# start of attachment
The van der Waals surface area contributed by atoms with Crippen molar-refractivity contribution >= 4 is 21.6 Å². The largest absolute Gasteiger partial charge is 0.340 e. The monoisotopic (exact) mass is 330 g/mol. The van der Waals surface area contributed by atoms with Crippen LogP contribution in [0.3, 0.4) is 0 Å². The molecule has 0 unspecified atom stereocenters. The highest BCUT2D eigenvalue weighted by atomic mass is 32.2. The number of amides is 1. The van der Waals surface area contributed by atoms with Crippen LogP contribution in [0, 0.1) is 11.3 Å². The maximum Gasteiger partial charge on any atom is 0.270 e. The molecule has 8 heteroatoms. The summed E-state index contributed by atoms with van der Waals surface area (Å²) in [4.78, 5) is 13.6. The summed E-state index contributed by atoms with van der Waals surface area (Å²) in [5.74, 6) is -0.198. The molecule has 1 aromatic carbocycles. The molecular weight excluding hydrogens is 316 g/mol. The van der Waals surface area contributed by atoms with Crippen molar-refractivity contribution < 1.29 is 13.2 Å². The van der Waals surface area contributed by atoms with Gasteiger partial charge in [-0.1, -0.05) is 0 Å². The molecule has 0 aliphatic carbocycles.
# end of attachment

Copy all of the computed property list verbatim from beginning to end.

The van der Waals surface area contributed by atoms with Crippen molar-refractivity contribution >= 4 is 21.6 Å². The largest absolute Gasteiger partial charge is 0.340 e. The monoisotopic (exact) mass is 330 g/mol. The van der Waals surface area contributed by atoms with Crippen LogP contribution in [0.3, 0.4) is 0 Å². The molecule has 0 unspecified atom stereocenters. The highest BCUT2D eigenvalue weighted by atomic mass is 32.2. The number of amides is 1. The van der Waals surface area contributed by atoms with Crippen LogP contribution in [0, 0.1) is 11.3 Å². The maximum Gasteiger partial charge on any atom is 0.270 e. The molecule has 8 heteroatoms. The summed E-state index contributed by atoms with van der Waals surface area (Å²) in [4.78, 5) is 13.6. The summed E-state index contributed by atoms with van der Waals surface area (Å²) in [5.74, 6) is -0.198. The molecule has 1 aromatic carbocycles. The molecular weight excluding hydrogens is 316 g/mol. The van der Waals surface area contributed by atoms with Crippen molar-refractivity contribution < 1.29 is 13.2 Å². The van der Waals surface area contributed by atoms with Gasteiger partial charge in [-0.1, -0.05) is 0 Å². The molecule has 0 aliphatic carbocycles.